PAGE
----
Arbitration Clause on Back of Pre-Printed Auto Purchase Contract Is Unconscionable
Yesterday, in Vargas v. SAI Monrovia B, Inc., No. B237257, __ Cal. App. 4th __ (2d Dist. June 4, 2013), a putative class action, the Second District revisited its holding in Sanchez v. Valencia Holding Co., LLC, 201 Cal.App.4th 74 (2012), review granted March 21, 2012, S199119. In Sanchez the court held that a “Retail Installment Sale Contract” used to purchase an automobile is unconscionable and unenforceable. In Vargas, the court again concluded that the identical sale contract does not require the arbitration of disputes between a purchaser and a car dealer because it is permeated by unconscionability.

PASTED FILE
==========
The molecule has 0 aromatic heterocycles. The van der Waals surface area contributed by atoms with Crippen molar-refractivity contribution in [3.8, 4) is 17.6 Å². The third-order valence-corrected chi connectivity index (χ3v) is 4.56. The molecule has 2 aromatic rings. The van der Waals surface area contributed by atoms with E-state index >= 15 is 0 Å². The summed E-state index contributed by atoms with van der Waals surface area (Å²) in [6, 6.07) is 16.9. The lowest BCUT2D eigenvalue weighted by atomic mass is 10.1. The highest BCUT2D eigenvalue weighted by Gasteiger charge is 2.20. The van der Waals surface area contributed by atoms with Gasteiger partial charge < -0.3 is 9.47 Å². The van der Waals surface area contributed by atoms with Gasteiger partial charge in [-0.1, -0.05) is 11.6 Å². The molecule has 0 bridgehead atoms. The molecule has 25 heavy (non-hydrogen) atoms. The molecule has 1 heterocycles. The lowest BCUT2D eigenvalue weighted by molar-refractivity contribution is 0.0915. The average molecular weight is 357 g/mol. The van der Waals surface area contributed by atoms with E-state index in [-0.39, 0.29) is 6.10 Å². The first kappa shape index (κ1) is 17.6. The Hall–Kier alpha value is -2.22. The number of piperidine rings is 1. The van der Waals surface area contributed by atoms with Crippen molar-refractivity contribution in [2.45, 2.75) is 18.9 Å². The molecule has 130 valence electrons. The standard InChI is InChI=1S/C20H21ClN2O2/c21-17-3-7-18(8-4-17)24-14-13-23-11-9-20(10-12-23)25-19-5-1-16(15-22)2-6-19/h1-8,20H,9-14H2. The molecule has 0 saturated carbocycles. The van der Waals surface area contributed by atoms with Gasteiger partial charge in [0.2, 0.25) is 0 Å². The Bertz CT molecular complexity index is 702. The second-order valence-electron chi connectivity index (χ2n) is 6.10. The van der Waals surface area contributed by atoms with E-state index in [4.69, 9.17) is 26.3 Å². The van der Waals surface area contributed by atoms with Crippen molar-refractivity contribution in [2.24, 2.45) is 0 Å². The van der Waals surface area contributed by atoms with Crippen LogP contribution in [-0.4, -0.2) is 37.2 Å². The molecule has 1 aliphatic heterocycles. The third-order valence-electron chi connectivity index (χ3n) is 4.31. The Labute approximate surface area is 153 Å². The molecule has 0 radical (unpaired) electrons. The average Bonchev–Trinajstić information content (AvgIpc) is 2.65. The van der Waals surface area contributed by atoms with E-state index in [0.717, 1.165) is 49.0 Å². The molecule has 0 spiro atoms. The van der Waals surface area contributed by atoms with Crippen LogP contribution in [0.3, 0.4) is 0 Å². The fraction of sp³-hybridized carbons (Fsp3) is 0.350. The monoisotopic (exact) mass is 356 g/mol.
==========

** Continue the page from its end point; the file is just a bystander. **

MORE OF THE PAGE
The arbitration provision, entitled, “ARBITRATION CLAUSE,” was on the back at the bottom of the page, outlined by a black box; the arbitration provision was the last provision in the Sale Contract concerning the purchase of the vehicle; a provision related to the assignment of the contract appeared below it. The buyers’ final signatures appeared near the bottom of the front side. The only signature line on the back was at the very bottom of the page; it required the seller’s signature to assign the contract to a third party.
Slip Op. at 3.
The court found that the arbitration provision satisfies the two elements of procedural unconscionability: oppression and surprise. Read the rest of this entry »